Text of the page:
A solution of 3-phenylthio-2-phenylthiomethylindole (0.750 g, 2.94 mmol) in methanol (100 mL) was cooled to 0° C. with stirring. Monoperoxyphthalic acid magnesium salt (0.908 g 80% peracid) in methanol (50 mL) was added slowly dropwise. After addition, the reaction was stirred an additional 30 min., then quenched with 10% aqueous sodium thiosulfate (2 mL). The methanol was removed in vacuo, and the residue partitioned between ethyl acetate and water. The organic phase was washed successively with water and saturated brine, then dried over magnesium sulfate. Filtration and concentration of the filtrate in vacuo gave an oil which was purified by chromatography on silica gel using 20-30% ethyl acetate in hexane. The title compound was obtained as a foam, mp 71°-74° C. Exact mass calculated for C21 H17 NOS2 : 364.082982. Found: 364.084549. NMR (DMSO-d6) δ11.82 (1H, s), 7.50 (6H, m), 7.23 (1H, d, J=8 Hz), 7.15 (3H, m) 7.05 (2H, m) 6.90 2H, m), 4.43 (1H, d, J=13 Hz), 4.38 (1H, d, J=13 Hz).
Morpholine (0.220 mL, 2.5 mmol) is added to a solution of 3-phenylthioindole-2-carboxaldehyde (0.298 g, 1.0 mmol) in methanol at 20° C. Methanolic hydrochloric acid is added until the solution is pH 5. Sodium cyanoborohydride (0.63 g, 10.0 mmol) is added and the reaction stirred overnight. The reaction is diluted with water and extracted with ethyl acetate. The ethyl acetate solution is washed with water, saturated sodium chloride, and dried over magnesium sulfate. Filtration and concentrated in vacuo give the title compound which is purified by standard techniques well known in the art to those of ordinary skill, such as silica gel chromatography.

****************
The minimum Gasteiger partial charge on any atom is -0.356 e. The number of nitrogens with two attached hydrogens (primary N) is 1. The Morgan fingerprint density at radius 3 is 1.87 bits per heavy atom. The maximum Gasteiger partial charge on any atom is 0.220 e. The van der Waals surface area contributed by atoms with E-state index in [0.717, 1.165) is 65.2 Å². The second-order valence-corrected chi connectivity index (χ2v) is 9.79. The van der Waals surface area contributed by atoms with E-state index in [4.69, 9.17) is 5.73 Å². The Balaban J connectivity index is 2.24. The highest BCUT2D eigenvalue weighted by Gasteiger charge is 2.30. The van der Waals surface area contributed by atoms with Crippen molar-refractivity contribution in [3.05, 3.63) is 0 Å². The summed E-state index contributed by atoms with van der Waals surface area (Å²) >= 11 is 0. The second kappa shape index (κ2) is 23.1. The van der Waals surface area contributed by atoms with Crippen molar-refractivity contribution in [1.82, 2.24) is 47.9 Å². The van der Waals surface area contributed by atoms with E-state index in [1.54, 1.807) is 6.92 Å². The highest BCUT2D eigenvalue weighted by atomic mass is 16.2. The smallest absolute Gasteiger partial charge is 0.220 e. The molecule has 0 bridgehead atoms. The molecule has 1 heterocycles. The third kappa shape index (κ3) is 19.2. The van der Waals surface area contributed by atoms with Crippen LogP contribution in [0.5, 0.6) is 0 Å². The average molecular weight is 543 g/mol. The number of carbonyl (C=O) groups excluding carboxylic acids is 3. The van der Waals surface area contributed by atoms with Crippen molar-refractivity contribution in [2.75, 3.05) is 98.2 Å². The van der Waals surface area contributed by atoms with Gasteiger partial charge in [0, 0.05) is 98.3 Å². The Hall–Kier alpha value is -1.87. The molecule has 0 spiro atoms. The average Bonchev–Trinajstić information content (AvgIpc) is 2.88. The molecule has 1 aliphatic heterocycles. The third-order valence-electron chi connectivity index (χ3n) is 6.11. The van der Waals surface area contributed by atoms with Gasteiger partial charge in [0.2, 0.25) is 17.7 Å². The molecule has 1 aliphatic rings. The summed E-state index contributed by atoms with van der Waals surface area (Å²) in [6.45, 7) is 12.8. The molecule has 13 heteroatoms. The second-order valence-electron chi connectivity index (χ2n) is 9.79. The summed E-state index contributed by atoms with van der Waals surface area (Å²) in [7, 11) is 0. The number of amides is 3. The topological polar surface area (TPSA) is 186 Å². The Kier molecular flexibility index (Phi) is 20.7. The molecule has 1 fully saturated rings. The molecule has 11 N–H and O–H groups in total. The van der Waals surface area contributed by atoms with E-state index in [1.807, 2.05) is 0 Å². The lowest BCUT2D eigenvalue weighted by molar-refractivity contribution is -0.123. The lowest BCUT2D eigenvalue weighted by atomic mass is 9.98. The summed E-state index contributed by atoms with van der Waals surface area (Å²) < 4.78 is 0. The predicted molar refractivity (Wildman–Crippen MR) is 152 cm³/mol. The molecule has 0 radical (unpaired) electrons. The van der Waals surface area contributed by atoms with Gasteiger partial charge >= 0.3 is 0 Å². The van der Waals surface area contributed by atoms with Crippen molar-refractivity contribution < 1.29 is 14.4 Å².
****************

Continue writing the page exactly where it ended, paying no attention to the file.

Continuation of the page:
3-Phenylthio-2-pyrrolidinomethylindole is prepared using substantially the same procedure as employed in Example 2, except substituting pyrrolidine for morpholine.
Benzotriazol-1-yloxytris(dimethylamino)phosphonium hexafluorophosphate (1.64 g, 3.7 mmol) was added to a solution of 3-phenylthioindole-2-carboxylic acid (1.0 g, 3.7 mmol), N,O-dimethylhydroxylamine hydrochloride (0.54 g, 5.5 mmol) and triethylamine (1.5 mL, 11 mmol) in degassed dimethylformamide. The reaction was stirred at room temperature overnight. The precipitated product was filtered and the filter cake washed well with water. The solid was triturated with 30% ethyl acetate in hexane, filtered and dried at 60° C. in vacuo for 72 hours.
N-Methoxy-N-methyl-3-phenylthioindole-2-carboxamide (1.57 g, 5.26 mmol) was dissolved in tetrahydrofuran (150 mL) and cooled to 0° C. under nitrogen. A solution of lithium aluminum hydride in tetrahydrofuran (5.76 mL, 1M) was added slowly via syringe and the reaction stirred a total of 1.5 hours. Ethyl acetate (30 mL) was added, followed by saturated sodium potassium tartrate solution. The layers were separated and the organic phase washed with saturated brine and dried over magnesium sulfate. Filtration and evaporation of solvent gave the title compound as a yellow solid.
While the foregoing specification teaches the principles of the present invention, with examples provided for the purpose of illustration, it will be understood that the practice of the invention encompasses all of the usual variations, adaptations, and modifications, as come within the scope of the following claims and its equivalents.